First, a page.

Friday, July 29, 2016

Appreciating Mistaken Art Like Mistaken Philosophy

It is a fact -- however much a given artist may deny it -- that works of art often express a narrative and a moral point of view. This fact is sometimes (subversively) underplayed and de-emphasized. But there is no doubt that Dadaism and Bauhaus in some way express different ideals than, say, Romanticism or the Baroque.

Indeed, one might argue that certain movements in modern art -- together with higher education, the law, and the media -- bear a large portion of culpability for the general moral degradation of Western society.

At the very least the point clearly makes sense, since obviously one could argue the other way too: That certain forms of art are inherently "traditionalistic" or "reactionary," and should be "supplanted" or "opposed" by more progressive forms of art.

Still, it seems reasonable to think that, at least up to a certain point, there is value even in art that expresses a false narrative, a skewed moral viewpoint, or an improper ideal.

I think a nice analogy can be made with philosophy. On the one hand, I think that Nietzsche is entirely wrong, that his arguments fail, and that we should produce arguments to counter his viewpoint. On the other hand, clearly in some sense Nietzsche is a genius, and it would be a shame never to read him or interact with his thought. Life would certainly be far less interesting anyway.

I tend to attribute this value in Nietzsche's work to its cultural significance and influence, its excellent technical execution, and even to some extent the power of the arguments (arguments can be powerful in a way even if, ultimately, they fail). There may be other factors involved too. In short, there can be much value in a piece by Nietzsche even if that value does not lie in its truth.

Now, if we think of works of art as analogous to arguments or maybe philosophical pieces (and their authors as being like philosophers, their movements as being like philosophical "isms", and so on), then it begins to make sense how one can appreciate even art that one "disagrees" with. It is quite easy to recognize in a piece of art its cultural significance, its technical brilliance, and even the "force" of its "argument", even when one "disagrees" with it or considers it ultimately to be a (philosophical) failure.

This eases a certain tension in my soul: I find certain forms of modern art to be fascinating; however, I know that the "point" they are trying to make is often entirely wrong, and that it ought to be "counteracted" by art that is both sufficiently modern yet does not express nihilistic, relativistic, or hedonistic passions.

But separating the "message" of a piece of art from the other components of its value makes both of these sentiments to be entirely reasonable and consistent. If we can make the distinction between a work's message and its value in philosophy, then it seems we can make it in art too.

Tuesday, July 19, 2016

Pragmatics at Home

Here's an interesting case of implicatures I noticed the other day when discussing what movie to watch with my wife. (>> means "pragmatically implies" and *>> means "does not pragmatically imply")

Case One:
W: Do you want X?
H: Only if you want it.
>> I don't want it.
*>> I do want it.

Case Two:
W: Do you want X?
H: Not if you don't.
>> I do want it.
*>> I don't want it.

What is strange about this case is that, presumably, the husband H's responses in both cases are logically equivalent to each either; assuming I'm parsing them right, they both say "I want X only if you want X" or, equivalently, "I do not want X if you do not want X." (***See bottom of page for an explanation, if this isn't clear.)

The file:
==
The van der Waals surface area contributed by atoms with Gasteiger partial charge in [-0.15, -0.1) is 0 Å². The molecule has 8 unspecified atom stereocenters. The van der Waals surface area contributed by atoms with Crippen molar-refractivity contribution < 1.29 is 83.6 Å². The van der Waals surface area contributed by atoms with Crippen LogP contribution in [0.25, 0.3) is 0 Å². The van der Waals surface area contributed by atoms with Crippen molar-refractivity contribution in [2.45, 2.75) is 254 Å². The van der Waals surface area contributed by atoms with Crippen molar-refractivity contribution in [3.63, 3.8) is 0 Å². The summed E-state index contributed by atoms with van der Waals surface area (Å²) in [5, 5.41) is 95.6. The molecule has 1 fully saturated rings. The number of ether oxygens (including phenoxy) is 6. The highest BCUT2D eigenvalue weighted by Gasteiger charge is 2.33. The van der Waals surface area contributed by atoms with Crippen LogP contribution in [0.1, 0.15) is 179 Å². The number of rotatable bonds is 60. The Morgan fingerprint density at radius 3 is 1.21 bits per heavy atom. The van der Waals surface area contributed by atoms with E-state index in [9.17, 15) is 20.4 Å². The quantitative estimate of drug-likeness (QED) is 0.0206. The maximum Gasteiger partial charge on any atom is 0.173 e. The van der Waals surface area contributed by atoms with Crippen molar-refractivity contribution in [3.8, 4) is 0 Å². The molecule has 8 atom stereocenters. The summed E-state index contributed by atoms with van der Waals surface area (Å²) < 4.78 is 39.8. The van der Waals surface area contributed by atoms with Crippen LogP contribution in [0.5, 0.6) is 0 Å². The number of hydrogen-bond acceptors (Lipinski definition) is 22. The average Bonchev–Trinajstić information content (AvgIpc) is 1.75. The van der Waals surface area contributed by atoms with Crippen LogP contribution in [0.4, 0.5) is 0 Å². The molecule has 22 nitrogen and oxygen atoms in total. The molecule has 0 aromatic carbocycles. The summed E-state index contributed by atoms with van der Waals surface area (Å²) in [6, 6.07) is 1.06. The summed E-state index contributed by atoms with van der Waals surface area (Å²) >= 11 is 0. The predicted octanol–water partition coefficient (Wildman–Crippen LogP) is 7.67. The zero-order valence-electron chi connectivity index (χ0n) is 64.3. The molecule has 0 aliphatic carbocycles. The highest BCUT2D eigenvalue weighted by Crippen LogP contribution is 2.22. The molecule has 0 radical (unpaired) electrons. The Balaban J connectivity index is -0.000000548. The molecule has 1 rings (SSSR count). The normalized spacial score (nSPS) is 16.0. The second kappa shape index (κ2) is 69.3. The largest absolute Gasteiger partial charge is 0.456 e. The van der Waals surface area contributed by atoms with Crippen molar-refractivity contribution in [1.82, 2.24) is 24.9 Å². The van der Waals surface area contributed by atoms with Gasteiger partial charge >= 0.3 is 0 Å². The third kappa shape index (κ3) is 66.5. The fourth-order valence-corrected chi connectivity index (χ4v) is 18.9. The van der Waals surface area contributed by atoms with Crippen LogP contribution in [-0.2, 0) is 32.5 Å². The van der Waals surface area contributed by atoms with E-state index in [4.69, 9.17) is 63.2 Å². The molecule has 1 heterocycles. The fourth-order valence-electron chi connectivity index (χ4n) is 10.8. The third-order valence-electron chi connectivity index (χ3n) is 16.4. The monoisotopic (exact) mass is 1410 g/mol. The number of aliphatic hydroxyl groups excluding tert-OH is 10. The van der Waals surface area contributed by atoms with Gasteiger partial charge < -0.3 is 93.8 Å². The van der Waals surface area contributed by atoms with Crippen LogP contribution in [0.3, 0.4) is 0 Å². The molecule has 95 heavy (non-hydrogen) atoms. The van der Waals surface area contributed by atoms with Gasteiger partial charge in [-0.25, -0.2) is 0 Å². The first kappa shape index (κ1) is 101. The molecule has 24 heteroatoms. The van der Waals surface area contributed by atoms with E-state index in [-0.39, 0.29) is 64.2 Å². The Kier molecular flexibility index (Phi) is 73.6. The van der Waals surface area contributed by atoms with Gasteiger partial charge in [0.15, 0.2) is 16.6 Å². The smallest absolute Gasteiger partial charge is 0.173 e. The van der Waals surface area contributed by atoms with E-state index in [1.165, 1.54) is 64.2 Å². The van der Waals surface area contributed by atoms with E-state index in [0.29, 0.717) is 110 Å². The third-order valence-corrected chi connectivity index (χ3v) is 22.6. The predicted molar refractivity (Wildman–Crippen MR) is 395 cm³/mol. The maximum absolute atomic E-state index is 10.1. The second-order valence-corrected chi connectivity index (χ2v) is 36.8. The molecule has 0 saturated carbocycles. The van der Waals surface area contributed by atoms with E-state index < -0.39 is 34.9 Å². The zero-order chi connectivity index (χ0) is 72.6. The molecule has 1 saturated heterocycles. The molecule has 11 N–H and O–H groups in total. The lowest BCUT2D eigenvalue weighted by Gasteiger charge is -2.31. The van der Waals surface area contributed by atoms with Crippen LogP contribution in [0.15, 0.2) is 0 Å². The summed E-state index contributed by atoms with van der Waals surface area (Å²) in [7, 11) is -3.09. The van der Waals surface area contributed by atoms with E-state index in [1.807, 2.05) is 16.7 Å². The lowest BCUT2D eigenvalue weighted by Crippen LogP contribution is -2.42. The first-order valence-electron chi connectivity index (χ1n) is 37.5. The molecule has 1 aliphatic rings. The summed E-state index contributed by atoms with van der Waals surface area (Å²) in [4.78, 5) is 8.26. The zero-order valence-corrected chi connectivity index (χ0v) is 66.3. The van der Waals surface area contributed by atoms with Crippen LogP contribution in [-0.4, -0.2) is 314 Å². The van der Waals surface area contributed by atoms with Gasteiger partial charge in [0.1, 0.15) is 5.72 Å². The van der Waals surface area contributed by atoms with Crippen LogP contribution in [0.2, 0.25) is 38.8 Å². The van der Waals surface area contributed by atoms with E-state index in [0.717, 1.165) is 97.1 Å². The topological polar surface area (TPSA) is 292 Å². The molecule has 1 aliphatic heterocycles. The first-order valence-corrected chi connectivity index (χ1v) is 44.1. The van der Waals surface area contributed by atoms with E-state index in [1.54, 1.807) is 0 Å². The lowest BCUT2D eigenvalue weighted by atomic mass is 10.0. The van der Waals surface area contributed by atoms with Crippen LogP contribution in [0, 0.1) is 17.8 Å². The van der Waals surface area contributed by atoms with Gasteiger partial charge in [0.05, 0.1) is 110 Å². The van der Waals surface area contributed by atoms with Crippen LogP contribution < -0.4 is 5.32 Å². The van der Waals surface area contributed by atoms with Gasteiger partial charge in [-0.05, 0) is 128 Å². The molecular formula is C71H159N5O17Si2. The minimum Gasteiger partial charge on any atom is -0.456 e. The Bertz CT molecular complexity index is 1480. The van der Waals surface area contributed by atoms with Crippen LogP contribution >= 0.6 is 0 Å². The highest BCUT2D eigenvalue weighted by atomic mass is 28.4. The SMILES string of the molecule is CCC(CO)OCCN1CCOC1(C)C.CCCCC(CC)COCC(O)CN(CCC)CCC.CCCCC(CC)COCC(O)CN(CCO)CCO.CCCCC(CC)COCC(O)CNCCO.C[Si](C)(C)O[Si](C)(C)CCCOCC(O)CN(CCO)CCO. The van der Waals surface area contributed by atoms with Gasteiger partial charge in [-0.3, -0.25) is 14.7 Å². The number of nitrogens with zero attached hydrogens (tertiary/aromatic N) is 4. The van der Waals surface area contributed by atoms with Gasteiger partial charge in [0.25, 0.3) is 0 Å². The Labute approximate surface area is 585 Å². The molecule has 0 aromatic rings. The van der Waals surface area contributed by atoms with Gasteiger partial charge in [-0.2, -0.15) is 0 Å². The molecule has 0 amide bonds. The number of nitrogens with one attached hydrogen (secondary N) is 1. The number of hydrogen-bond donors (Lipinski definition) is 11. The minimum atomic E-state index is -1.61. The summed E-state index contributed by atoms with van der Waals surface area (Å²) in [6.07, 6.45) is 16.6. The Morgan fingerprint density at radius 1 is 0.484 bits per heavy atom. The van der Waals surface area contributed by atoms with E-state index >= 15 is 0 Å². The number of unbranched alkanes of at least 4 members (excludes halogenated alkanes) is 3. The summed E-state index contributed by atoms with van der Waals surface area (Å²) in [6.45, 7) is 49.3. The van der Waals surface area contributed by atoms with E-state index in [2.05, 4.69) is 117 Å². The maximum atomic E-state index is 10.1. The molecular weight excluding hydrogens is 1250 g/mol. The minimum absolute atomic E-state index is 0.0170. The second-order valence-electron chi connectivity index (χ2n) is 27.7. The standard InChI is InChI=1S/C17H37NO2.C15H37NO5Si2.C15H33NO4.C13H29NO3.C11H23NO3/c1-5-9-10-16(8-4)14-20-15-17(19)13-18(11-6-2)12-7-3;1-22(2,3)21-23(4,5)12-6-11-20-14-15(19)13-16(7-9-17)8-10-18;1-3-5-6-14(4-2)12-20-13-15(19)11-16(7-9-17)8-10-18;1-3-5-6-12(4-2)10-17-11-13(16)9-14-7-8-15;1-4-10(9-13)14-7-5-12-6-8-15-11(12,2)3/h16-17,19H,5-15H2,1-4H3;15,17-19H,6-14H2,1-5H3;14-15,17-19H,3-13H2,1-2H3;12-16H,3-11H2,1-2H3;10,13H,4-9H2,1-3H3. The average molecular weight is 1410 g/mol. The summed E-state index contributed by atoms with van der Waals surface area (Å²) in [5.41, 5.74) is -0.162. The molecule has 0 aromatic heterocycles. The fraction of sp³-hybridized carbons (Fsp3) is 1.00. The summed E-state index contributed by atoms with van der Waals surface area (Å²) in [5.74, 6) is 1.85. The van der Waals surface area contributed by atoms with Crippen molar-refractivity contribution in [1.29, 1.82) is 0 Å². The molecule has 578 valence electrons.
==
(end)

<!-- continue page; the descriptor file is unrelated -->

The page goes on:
But the response in Case One (at least sometimes) implies something different than the response in Case Two.  (I say 'at least sometimes', because, as with many implicatures, it may depend somewhat on the sonic properties of one's utterance too -- i.e., the way one pronounces the words.) But this seems to imply that the implicature is "detachable" in Grice's sense (see the bottom of p.57 and ff., here).

However, according to classical Gricean pragmatics, conversational implicatures are non-detachable; hence, if these were conversational implicatures, they would both imply the same things (which they don't). So it seems that they must be conventional implicatures. (See here on that distinction.) That's sort of weird though, because conventional implicatures are usually associated with syncategorematic expressions that do not contribute any additional truth-conditional meaning to the sentence (for instance, "however," "but," "even though," "nevertheless," etc.).

Also, these implicatures seem to be more like conversational implicatures than conventional ones, since they do seem to sort of follow from something like Grice's Maxim of Manner (or, better, Levinson's M-Principle); i.e., saying something in an equivalent but roundabout way implies a non-standard meaning. For depending on whether one uses the double negation form or not you get a different implicature. However, it doesn't *quite* fit this rule I think, because it doesn't seem like either of the response from Case One or Case Two is more "roundabout" than the other; in other words, the responses in both cases seem to be symmetric as far as the "oddness" of their phrasing goes.

Anyway, kind of an interesting case. FYI, in the actual situation, I *did* want it, but I didn't want it if she didn't. : - )

To see the equivalence, note that all of the following are equivalent:

  • I want it only if you want it.
  • I only want it if you want it.

(These are clearly equivalent. For consider the following:
x goes to the store only if x is hungry.
x only goes to the store if x is hungry.)

  • If you do not want it, I do not want it.
  • I do not want it if you don't want it.